Mr. Baron was a founder and conductor of the New York Brass Ensemble (1947 - 1953), as well as a founder in 1949 of the New York Woodwind Quintet, of which he was flutist until 1969. He has been a participating player in various chamber ensembles, including the New York Chamber Soloists and the Contemporary Chamber Ensemble, and since 1965 has been flutist with the Bach Aria Group. His teaching activities have included faculty membership at the Yale School of Music, the Mannes College of Music, the Juilliard School, and, since 1966, the State University of New York at Stony Brook.

As soloist, Mr. Baron has toured widely throughout the United States and abroad, and has given premieres of numerous works composed for him. Equally noted for his performance of Baroque, Classical, and new music for flute, he has recorded for CRI, Concert-Disc, Decca, Desto, Dover, Musical Heritage Society, Nonesuch, and Odyssey. This album marks Samuel Baron's first appearance as soloist on Nonesuch.

Karl Korte (b. 1928)
Remembrances (1971)
for flute & synthesized processed sound
Electronic tape realized at the Studio for Electronic Music, State University of New York at Binghamton

Mario Davidovsky (b. 1934)
Synchronisms No. 1 (1962)
for flute & recorded electronic sounds
Tape realized at the Columbia-Princeton Electronic Music Center

Meyer Kupfernen (b. 1926)
Superflute (1971)
for flute & tape

Sunday, March 10, 2019

Flute 'N The Blues - James Moody

Parker's Mood
Flute 'N The Blues
James Moody
Cadet CA-603

Fluting The Blues
Birdland Story
It Could Happen To You
I Cover The Waterfront
Body And Soul
Breaking The Blues
Parker's Mood
Easy Living
Boo's Tune
Richard's Blues

Music Of Lecuona - Morton Gould

Music Of Lecuona
Spring Time
Morton Gould and His Orchestra
Columbia Masterworks
ML 4361

From the back cover: Morton Gould, who made the orchestral arrangements for this four Lecuona pieces (Andaluica, Malaguena, La Compares and Jungle Drums) and who conducts them with such infectiousness, is among the most gifted of young American composers and conductors. He was born in 1914 in one of the suburbs of New York City. He made his bow as a composer at the age of six with a published composition appropriately entitled Just Six.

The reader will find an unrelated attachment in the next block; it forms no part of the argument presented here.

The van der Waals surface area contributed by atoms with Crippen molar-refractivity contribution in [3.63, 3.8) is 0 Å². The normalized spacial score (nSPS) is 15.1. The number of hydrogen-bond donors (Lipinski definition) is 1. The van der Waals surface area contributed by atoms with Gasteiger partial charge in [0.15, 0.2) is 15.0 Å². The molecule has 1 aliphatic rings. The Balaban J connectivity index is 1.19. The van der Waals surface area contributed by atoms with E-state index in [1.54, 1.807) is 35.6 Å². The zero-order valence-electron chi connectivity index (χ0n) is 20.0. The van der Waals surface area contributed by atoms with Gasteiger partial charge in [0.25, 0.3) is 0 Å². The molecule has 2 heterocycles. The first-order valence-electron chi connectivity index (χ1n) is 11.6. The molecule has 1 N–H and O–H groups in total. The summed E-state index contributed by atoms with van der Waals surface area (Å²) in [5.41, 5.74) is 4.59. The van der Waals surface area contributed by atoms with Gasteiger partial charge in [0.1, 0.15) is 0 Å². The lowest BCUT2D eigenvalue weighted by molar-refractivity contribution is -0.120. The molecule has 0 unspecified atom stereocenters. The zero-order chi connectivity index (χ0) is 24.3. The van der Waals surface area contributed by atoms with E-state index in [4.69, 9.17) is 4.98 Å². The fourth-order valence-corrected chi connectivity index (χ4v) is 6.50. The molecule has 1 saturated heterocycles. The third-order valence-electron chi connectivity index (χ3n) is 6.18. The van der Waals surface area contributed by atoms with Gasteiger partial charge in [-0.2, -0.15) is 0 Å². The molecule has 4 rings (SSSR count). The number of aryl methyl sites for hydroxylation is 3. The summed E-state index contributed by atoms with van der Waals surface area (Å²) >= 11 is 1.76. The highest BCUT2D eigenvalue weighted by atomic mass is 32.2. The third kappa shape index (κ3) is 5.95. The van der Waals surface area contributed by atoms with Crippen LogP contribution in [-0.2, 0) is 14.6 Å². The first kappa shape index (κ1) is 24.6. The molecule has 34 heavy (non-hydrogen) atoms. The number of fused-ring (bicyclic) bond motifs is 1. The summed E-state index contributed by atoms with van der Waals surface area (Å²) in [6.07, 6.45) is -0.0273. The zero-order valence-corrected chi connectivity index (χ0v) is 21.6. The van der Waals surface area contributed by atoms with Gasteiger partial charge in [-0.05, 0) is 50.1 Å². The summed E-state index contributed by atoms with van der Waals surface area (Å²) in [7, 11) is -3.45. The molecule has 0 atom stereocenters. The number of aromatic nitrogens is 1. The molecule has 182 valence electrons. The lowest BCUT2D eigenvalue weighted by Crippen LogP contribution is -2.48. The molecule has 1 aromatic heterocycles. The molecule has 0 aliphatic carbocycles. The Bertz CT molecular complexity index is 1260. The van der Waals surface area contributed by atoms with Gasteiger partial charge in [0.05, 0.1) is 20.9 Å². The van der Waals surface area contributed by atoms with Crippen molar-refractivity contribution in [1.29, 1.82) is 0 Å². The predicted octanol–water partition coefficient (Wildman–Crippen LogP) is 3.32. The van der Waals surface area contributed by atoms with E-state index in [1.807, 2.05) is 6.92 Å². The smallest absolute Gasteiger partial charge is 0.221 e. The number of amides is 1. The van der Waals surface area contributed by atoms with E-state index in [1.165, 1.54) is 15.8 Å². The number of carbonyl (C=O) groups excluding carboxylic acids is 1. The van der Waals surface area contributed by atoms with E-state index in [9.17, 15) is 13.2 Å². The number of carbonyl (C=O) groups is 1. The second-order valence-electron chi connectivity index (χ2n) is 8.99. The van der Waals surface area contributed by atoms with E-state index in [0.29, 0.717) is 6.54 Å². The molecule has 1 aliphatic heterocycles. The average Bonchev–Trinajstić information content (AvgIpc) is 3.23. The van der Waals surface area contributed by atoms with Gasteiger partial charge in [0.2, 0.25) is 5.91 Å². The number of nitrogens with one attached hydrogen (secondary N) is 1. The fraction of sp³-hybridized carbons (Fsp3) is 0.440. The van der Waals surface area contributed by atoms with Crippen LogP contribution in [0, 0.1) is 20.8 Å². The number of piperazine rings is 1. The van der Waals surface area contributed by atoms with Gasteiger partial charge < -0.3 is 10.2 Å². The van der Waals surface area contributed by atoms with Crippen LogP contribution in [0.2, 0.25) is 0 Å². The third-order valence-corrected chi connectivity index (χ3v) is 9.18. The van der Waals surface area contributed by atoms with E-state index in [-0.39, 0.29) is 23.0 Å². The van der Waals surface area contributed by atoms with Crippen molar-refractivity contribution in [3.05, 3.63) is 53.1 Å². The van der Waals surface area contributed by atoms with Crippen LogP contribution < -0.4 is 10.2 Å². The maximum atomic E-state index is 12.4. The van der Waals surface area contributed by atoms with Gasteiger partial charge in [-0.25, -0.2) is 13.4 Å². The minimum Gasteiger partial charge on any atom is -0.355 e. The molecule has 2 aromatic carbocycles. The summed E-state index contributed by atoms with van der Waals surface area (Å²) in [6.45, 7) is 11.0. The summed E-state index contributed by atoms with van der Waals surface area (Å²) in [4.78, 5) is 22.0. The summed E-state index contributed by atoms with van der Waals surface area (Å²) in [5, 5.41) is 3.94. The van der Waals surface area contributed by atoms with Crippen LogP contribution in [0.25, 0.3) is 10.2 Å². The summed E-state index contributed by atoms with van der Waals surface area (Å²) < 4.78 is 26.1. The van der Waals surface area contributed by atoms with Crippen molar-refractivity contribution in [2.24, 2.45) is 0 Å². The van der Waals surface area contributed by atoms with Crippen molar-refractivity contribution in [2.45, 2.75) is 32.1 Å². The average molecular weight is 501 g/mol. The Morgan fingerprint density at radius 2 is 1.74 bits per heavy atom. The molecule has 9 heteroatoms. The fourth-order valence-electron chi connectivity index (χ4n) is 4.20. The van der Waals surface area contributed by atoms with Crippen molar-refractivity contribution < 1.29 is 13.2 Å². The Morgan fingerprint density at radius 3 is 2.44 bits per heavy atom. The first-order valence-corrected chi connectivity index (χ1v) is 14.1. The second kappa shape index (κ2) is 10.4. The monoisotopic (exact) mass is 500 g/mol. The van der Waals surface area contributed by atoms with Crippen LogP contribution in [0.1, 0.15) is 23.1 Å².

When he was eight years old, Morton Gould was awarded a scholarship at the New York Institute of Musical Art. When he was fifteen years old, he was giving piano recitals.

For a time, Mr. Gould played piano for vaudeville and movie houses and in dance bands. Then he became a member of the music staff of the Radio City Music Hall and then staff pianist and musical arranger for the National Broadcasting Company. Engaged by the Mutual Broadcasting System as an arranger, he soon became their conductor of a weekly radio program which fast developed into one of the most enormously successful of its kind. It later moved to the Columbia Broadcasting System where it attained an even greater popularity.

Meanwhile, Morton Gould continued to compose music, much of which (Spirituals for Orchestra, four American Symponettes, the American Concertette, A Lincoln Legend and other works) has been performed by leading American orchestra. He also has composed the scores for the successful musical comedy, Billion Dollar Baby, and for the much admired ballet, Fall River Legend.

From Billboard - September 24, 1949 (MX-318 2-10" Disc package review): Gould and Lecuona make a tasty combination here, as the young American composer-conductor-arranger set the fine melodies of the popular Cuban composer in light symphonic settings. There's every reason to believe this album can achieve a widespread sale, offering as it does four favorite melodies done in "classical," i.e., Radio City Music Hall fashion.

Music Of Lecuona

La Comparsa
Jungle Drums
Jessel: Parade of the Wooden Soldiers (Arranged by Morton Gould)
Polla: Dancing Tambourine (Arrange by Morton Gould)

Morton Gould conducting the Robin Hood Dell Orchestra Of Philadelphia

Spring Time

Body and Soul (From "Three's A Crowd)
Laura (From "Laura")
Holiday For Strings
Sophisticated Lady
Over The Rainbow (From "The Wizard Of Oz")
The Surrey with the Fringe on Top (From "Oklahoma!")
Stormy Weather (From "Cotton Club Parade of 1933")

Morton Gould and His Orchestra